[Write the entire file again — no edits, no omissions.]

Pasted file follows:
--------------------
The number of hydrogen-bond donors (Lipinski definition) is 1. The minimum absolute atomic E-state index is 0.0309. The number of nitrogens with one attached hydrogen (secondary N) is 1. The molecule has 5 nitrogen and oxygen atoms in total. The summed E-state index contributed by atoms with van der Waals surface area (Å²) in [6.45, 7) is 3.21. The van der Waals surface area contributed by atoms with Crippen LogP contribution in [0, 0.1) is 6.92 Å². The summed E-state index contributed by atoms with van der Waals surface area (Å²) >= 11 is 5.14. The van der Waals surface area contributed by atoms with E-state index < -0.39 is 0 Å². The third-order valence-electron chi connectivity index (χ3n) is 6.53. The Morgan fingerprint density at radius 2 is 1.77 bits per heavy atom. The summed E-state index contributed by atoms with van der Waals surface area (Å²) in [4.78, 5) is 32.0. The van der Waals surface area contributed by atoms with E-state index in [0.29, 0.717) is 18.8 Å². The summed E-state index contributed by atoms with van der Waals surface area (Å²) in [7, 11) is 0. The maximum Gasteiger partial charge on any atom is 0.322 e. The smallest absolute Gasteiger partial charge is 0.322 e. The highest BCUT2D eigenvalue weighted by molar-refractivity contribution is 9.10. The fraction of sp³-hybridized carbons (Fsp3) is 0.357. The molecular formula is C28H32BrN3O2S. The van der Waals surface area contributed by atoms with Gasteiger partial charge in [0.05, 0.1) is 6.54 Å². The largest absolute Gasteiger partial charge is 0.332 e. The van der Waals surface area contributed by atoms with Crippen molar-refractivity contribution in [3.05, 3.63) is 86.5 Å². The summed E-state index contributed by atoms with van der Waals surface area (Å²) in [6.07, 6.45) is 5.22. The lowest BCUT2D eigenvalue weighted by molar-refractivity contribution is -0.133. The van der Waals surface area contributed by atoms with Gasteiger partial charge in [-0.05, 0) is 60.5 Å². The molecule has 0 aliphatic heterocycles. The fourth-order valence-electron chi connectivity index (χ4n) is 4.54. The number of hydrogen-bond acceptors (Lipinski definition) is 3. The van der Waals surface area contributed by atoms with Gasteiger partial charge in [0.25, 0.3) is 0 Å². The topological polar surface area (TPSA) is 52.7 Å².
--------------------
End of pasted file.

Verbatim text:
The number of hydrogen-bond donors (Lipinski definition) is 1. The minimum absolute atomic E-state index is 0.0309. The number of nitrogens with one attached hydrogen (secondary N) is 1. The molecule has 5 nitrogen and oxygen atoms in total. The summed E-state index contributed by atoms with van der Waals surface area (Å²) in [6.45, 7) is 3.21. The van der Waals surface area contributed by atoms with Crippen LogP contribution in [0, 0.1) is 6.92 Å². The summed E-state index contributed by atoms with van der Waals surface area (Å²) >= 11 is 5.14. The van der Waals surface area contributed by atoms with E-state index < -0.39 is 0 Å². The third-order valence-electron chi connectivity index (χ3n) is 6.53. The Morgan fingerprint density at radius 2 is 1.77 bits per heavy atom. The summed E-state index contributed by atoms with van der Waals surface area (Å²) in [4.78, 5) is 32.0. The van der Waals surface area contributed by atoms with E-state index in [0.29, 0.717) is 18.8 Å². The summed E-state index contributed by atoms with van der Waals surface area (Å²) in [7, 11) is 0. The maximum Gasteiger partial charge on any atom is 0.322 e. The smallest absolute Gasteiger partial charge is 0.322 e. The highest BCUT2D eigenvalue weighted by molar-refractivity contribution is 9.10. The fraction of sp³-hybridized carbons (Fsp3) is 0.357. The molecular formula is C28H32BrN3O2S. The van der Waals surface area contributed by atoms with Gasteiger partial charge in [0.05, 0.1) is 6.54 Å². The largest absolute Gasteiger partial charge is 0.332 e. The van der Waals surface area contributed by atoms with Crippen molar-refractivity contribution in [3.05, 3.63) is 86.5 Å². The summed E-state index contributed by atoms with van der Waals surface area (Å²) in [6.07, 6.45) is 5.22. The lowest BCUT2D eigenvalue weighted by molar-refractivity contribution is -0.133. The van der Waals surface area contributed by atoms with Gasteiger partial charge in [-0.05, 0) is 60.5 Å². The molecule has 0 aliphatic heterocycles. The fourth-order valence-electron chi connectivity index (χ4n) is 4.54. The number of hydrogen-bond acceptors (Lipinski definition) is 3. The van der Waals surface area contributed by atoms with Gasteiger partial charge in [0.25, 0.3) is 0 Å². The topological polar surface area (TPSA) is 52.7 Å².